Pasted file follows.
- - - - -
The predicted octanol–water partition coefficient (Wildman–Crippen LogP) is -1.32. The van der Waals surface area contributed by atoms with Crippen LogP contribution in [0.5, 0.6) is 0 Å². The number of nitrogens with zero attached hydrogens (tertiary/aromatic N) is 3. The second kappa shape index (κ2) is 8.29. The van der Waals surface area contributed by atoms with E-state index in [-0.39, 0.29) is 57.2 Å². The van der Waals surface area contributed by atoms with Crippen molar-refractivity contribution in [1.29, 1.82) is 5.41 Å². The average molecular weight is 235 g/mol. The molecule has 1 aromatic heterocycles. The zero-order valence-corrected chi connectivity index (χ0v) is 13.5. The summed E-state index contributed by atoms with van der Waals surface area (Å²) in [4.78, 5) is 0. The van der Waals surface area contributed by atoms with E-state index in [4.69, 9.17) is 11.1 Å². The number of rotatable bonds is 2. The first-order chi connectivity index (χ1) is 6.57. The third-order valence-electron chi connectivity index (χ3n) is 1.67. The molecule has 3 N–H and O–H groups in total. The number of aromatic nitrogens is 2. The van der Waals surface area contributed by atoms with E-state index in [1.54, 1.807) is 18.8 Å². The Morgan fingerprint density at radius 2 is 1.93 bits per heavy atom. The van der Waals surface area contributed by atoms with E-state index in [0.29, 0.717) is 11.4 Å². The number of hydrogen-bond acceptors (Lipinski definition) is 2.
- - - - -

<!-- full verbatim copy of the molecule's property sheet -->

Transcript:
The predicted octanol–water partition coefficient (Wildman–Crippen LogP) is -1.32. The van der Waals surface area contributed by atoms with Crippen LogP contribution in [0.5, 0.6) is 0 Å². The number of nitrogens with zero attached hydrogens (tertiary/aromatic N) is 3. The second kappa shape index (κ2) is 8.29. The van der Waals surface area contributed by atoms with E-state index in [-0.39, 0.29) is 57.2 Å². The van der Waals surface area contributed by atoms with Crippen molar-refractivity contribution in [1.29, 1.82) is 5.41 Å². The average molecular weight is 235 g/mol. The molecule has 1 aromatic heterocycles. The zero-order valence-corrected chi connectivity index (χ0v) is 13.5. The summed E-state index contributed by atoms with van der Waals surface area (Å²) in [4.78, 5) is 0. The van der Waals surface area contributed by atoms with E-state index in [4.69, 9.17) is 11.1 Å². The number of rotatable bonds is 2. The first-order chi connectivity index (χ1) is 6.57. The third-order valence-electron chi connectivity index (χ3n) is 1.67. The molecule has 3 N–H and O–H groups in total. The number of aromatic nitrogens is 2. The van der Waals surface area contributed by atoms with E-state index in [1.54, 1.807) is 18.8 Å². The Morgan fingerprint density at radius 2 is 1.93 bits per heavy atom. The van der Waals surface area contributed by atoms with E-state index in [0.29, 0.717) is 11.4 Å². The number of hydrogen-bond acceptors (Lipinski definition) is 2.